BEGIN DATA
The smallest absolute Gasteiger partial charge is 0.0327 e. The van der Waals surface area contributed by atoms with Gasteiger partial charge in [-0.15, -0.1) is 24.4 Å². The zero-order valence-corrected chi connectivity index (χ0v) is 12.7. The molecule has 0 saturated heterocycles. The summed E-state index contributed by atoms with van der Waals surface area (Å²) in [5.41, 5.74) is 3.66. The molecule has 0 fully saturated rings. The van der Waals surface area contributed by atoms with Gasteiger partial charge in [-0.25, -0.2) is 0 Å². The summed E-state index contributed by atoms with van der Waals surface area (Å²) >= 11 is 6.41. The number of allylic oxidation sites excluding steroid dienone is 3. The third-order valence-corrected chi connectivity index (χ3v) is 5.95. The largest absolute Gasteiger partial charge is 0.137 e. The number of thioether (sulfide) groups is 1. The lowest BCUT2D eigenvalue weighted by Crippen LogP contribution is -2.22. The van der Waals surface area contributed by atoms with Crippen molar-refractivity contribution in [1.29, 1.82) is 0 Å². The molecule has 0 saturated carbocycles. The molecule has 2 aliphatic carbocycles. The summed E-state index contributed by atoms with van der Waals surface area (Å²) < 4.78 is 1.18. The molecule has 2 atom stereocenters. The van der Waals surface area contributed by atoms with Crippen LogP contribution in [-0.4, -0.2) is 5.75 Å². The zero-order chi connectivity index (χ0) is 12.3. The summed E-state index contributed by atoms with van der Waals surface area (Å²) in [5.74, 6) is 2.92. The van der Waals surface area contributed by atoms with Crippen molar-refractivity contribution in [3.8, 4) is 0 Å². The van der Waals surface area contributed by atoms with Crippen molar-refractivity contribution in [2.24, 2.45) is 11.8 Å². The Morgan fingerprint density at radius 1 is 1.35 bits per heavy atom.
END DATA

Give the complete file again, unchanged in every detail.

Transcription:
The smallest absolute Gasteiger partial charge is 0.0327 e. The van der Waals surface area contributed by atoms with Gasteiger partial charge in [-0.15, -0.1) is 24.4 Å². The zero-order valence-corrected chi connectivity index (χ0v) is 12.7. The molecule has 0 saturated heterocycles. The summed E-state index contributed by atoms with van der Waals surface area (Å²) in [5.41, 5.74) is 3.66. The molecule has 0 fully saturated rings. The van der Waals surface area contributed by atoms with Gasteiger partial charge in [-0.25, -0.2) is 0 Å². The summed E-state index contributed by atoms with van der Waals surface area (Å²) >= 11 is 6.41. The number of allylic oxidation sites excluding steroid dienone is 3. The third-order valence-corrected chi connectivity index (χ3v) is 5.95. The largest absolute Gasteiger partial charge is 0.137 e. The number of thioether (sulfide) groups is 1. The lowest BCUT2D eigenvalue weighted by Crippen LogP contribution is -2.22. The van der Waals surface area contributed by atoms with Crippen molar-refractivity contribution in [1.29, 1.82) is 0 Å². The molecule has 0 saturated carbocycles. The molecule has 2 aliphatic carbocycles. The summed E-state index contributed by atoms with van der Waals surface area (Å²) < 4.78 is 1.18. The molecule has 2 atom stereocenters. The van der Waals surface area contributed by atoms with Crippen LogP contribution in [-0.4, -0.2) is 5.75 Å². The zero-order chi connectivity index (χ0) is 12.3. The summed E-state index contributed by atoms with van der Waals surface area (Å²) in [5.74, 6) is 2.92. The van der Waals surface area contributed by atoms with Crippen molar-refractivity contribution in [3.8, 4) is 0 Å². The van der Waals surface area contributed by atoms with Crippen molar-refractivity contribution in [2.24, 2.45) is 11.8 Å². The Morgan fingerprint density at radius 1 is 1.35 bits per heavy atom.